Sunday, 24 January 2010

Views of Bosnia and Herzegovina

Following on from Serbia, I have just spent six days in the capital of Bosnia & Herzegovina: Sarajevo.

In line with my rules for my 'Round the World' trip, this book was written post-1990 (in 1994), and this makes it all the more shocking in its depiction of the graphic horrors of a war-torn European country in the very recent past.

In 1994 the Bosnian War was at its height - an international armed conflict that took place between March 1992 and November 1995, involving the neighbouring states of Croatia and the (then) Federal Republic of Yugoslavia. Sarajevo was in the heart of this conflict and so, unlike my trip to Kosova (which took place after conflict had ended) and Serbia (where the protagonist was dangerously close to, but somewhat removed from, the conflict around him), here we find ourselves in the horrifying and bloody midst of war.

The book starts with an almost elegiac and nostalgic recollection of a bus trip to a scenic waterfall at Jajce, as recalled by a young boy. Whilst there is a degree of trauma here (a fatal road accident is witnessed), this vignette is in stark contrast to the collection of short stories that follow...

The overriding theme of this collection of short stories is that of ordinary lives suddenly interrupted - and often cut short - by shocking violence, usually in the form of heavy shelling on the city. The format is often similar in each work, a purposefully mundane description of ordinary urban lives - and then a cataclysmic moment of violence - often retold in the same mundane, matter-of-fact tone as the preceding part of the story. For instance in an excerpt from "The Gardener"... "We were coming home with our water when the shells began to fall, so we ran into the nearest building. The hall was already full of people. Ivanka leaned against the wall and put her canisters down, but I didn't let go of mine. She lit a cigarette, and then the place just exploded. People fell to the ground, and then one by one they stood up again. All except Ivanka, that is - she didn't stand up."

And the author, Miljenko Jergović, does not limit his observations of the conflict to the somewhat detached use of shells on civilian cities, he also describes with great insight and pathos the way in which personal relationships and communities were torn apart by the ethnic divisions which shaped this conflict. Stories such as "Beard" illustrate the heart-breaking instances where neighbour was turned against neighbour in this conflict, and the spectre of ethnic cleansing - in this instance at the hands of 'Chetniks' (Serbian paramilitaries) - infuses many of these accounts with brutal realism ("Beard" opens with the line... "Juraj's head lay in the mud like an empty dish into which the raindrops fell. But the soldiers marched past without giving him a second look").

All this is not to say that there is no room for humanity - and even humour - in this collection ("Beetle" is a poignant story - at first seemingly written to a lost loved one but which, as it turns out, is actually a requiem to a beloved VW Beetle Car owned by the narrator - itself a metaphor for the loss of normal life in post-war Bosnia & Herzegovina:- and the irony of the Beetle being a car designed by the Nazi regime of World War II is not lost on the author).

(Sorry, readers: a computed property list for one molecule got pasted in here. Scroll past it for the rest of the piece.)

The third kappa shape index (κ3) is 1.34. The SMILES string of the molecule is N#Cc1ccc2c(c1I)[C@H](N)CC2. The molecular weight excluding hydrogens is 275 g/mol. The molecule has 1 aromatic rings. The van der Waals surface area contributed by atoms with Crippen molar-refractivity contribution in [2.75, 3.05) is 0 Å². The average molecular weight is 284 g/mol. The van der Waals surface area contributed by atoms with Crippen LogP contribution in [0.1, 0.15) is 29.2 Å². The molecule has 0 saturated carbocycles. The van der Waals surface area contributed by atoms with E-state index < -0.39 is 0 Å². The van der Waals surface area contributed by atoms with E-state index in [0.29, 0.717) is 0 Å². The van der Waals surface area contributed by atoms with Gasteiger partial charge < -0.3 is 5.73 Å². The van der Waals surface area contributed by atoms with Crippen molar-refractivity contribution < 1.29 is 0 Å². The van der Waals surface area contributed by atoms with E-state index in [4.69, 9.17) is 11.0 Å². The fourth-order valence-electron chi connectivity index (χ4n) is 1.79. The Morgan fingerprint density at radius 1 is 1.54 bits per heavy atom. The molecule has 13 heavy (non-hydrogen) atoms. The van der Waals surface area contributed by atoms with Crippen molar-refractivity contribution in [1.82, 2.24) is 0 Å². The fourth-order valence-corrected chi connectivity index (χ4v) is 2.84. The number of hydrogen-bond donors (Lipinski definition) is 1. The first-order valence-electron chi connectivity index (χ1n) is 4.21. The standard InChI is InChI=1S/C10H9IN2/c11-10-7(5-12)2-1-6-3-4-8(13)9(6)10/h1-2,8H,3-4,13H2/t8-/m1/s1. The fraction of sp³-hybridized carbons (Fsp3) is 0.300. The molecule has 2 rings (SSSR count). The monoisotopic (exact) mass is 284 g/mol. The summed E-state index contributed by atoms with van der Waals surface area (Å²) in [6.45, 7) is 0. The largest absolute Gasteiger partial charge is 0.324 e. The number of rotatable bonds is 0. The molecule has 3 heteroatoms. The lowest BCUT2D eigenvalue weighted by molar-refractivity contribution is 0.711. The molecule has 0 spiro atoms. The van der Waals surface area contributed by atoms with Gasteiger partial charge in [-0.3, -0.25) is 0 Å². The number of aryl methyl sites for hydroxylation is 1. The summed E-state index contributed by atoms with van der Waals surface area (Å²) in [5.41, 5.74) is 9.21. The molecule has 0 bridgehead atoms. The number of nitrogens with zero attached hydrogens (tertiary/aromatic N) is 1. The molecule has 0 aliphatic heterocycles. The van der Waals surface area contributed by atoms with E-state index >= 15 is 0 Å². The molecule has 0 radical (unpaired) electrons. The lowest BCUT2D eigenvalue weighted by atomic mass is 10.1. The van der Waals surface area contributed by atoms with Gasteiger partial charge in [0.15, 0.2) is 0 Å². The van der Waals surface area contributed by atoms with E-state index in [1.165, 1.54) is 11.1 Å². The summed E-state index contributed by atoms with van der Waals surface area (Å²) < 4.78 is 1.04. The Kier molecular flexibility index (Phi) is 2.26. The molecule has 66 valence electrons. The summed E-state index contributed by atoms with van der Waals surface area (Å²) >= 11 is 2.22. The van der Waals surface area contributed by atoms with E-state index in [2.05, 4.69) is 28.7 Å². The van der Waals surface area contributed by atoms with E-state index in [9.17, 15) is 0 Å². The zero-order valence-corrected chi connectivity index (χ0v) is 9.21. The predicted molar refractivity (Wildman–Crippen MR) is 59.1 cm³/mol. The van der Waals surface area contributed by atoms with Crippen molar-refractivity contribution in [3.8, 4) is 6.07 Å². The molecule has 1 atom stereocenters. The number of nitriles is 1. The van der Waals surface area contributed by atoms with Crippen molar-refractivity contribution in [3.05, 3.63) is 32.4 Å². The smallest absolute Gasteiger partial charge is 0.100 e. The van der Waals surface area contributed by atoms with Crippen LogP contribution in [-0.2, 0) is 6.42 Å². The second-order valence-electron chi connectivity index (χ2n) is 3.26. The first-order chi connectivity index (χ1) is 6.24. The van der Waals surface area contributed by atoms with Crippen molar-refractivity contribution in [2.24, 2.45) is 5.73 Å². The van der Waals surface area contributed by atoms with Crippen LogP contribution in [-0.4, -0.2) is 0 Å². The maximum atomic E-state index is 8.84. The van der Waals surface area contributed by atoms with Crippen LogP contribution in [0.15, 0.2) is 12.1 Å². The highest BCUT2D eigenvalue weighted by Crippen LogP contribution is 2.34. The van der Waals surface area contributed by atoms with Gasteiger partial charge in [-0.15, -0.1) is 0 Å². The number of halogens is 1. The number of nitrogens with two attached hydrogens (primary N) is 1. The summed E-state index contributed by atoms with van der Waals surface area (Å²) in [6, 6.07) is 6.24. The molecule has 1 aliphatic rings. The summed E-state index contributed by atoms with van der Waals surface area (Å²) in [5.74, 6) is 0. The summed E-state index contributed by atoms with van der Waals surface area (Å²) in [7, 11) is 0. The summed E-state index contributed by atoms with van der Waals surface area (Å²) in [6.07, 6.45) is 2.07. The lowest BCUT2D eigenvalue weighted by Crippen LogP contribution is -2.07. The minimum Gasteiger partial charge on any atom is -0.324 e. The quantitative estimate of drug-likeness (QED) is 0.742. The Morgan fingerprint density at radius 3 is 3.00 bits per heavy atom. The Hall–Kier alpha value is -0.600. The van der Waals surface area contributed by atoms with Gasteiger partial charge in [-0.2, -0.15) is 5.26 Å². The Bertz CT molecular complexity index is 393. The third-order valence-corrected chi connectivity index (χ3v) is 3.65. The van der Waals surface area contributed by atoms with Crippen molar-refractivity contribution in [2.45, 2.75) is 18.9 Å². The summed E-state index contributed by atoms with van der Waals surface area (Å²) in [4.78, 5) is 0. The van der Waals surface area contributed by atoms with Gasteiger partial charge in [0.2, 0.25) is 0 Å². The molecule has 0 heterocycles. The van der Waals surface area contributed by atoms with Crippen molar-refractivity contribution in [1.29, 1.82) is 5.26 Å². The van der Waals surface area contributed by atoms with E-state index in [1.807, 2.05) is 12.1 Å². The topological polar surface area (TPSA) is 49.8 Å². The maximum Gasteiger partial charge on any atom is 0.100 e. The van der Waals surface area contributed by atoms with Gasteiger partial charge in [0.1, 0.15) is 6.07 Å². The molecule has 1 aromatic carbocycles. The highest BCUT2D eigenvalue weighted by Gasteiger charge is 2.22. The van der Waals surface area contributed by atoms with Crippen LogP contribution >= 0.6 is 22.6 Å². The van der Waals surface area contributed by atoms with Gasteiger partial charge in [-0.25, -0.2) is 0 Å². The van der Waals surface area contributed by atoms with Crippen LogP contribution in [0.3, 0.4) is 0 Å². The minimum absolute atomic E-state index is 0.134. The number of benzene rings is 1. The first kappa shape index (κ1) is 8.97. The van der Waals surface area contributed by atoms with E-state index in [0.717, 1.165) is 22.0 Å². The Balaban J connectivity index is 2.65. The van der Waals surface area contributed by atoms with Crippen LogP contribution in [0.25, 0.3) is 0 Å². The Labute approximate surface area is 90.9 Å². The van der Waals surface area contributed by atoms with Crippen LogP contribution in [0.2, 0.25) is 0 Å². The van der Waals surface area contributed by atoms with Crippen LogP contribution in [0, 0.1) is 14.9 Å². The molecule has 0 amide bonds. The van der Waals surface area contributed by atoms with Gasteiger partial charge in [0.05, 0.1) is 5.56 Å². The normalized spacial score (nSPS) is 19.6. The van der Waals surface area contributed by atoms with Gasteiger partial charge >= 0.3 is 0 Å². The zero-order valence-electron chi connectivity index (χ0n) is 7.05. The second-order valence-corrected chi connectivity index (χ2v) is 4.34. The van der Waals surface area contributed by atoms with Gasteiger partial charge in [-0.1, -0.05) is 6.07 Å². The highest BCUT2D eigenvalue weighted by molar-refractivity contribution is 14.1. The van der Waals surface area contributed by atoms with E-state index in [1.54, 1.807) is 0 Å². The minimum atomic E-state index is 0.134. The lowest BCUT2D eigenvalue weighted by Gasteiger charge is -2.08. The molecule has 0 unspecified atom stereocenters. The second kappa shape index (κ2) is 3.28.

In striking such a balance - and in the sheer descriptive and emotional quality of the writing - Jergović shows himself to be a writer of real quality, one whom, like so many other writers I have encountered in this part of Europe, is deserving of a much wider audience in the Western world. When my ‘Round the World’ trip is eventually over, Jergović is a writer whom I shall return to and whose other works I will seek out.

If I have one criticism it is this - the constant format of normal lives destroyed by conflict in each successive story has the effect of numbing the reader to the impact of these stories by the end of the book. However, in achieving this effect - perhaps unconsciously - Jergović effectively demonstrates how us readers in the relatively peaceful West reacted to the Balkan Wars on the 1990s at the time... horror at first, sympathy, and then a sense of numbness at the repetition of the atrocities played out on the news each night... and even, eventually, a tragic disengagement with the plight of our neighbours in Southeastern Europe.

And now it is time to leave, and to make my way to Zagreb in Croatia, with "Zagreb, Exit South" by Edo Popović. This is another country impacted by the Bosnian War and the wider Balkan conflicts of the 1990s. However, for this leg I am travelling not just between countries but forward in time... to 2005, for an account of lives in this Balkan state several years on from the war, lives which are nevertheless still impacted upon by those recent conflicts.

The trip between these two cities is a long one (8 - 9 hours) so I decide to take a night train from Sarajevo, leaving at 9.20pm. I opt for a secured berth on the couchette car, meaning I am able to get a few hours sleep on the journey. The train itself has seen better days, but the couchette is clean and comfortable enough and worth the extra 10EURO - although there is an inconvenient ticket and passport check at the Bosnia/Croatia border crossing which means you won't get an uninterrupted night's sleep!

I arrive in Zagreb's cathedral-like train station at 6.42 in the morning and on to my new destination, the novel: "Zagreb, Exit South" by Edo Popović.

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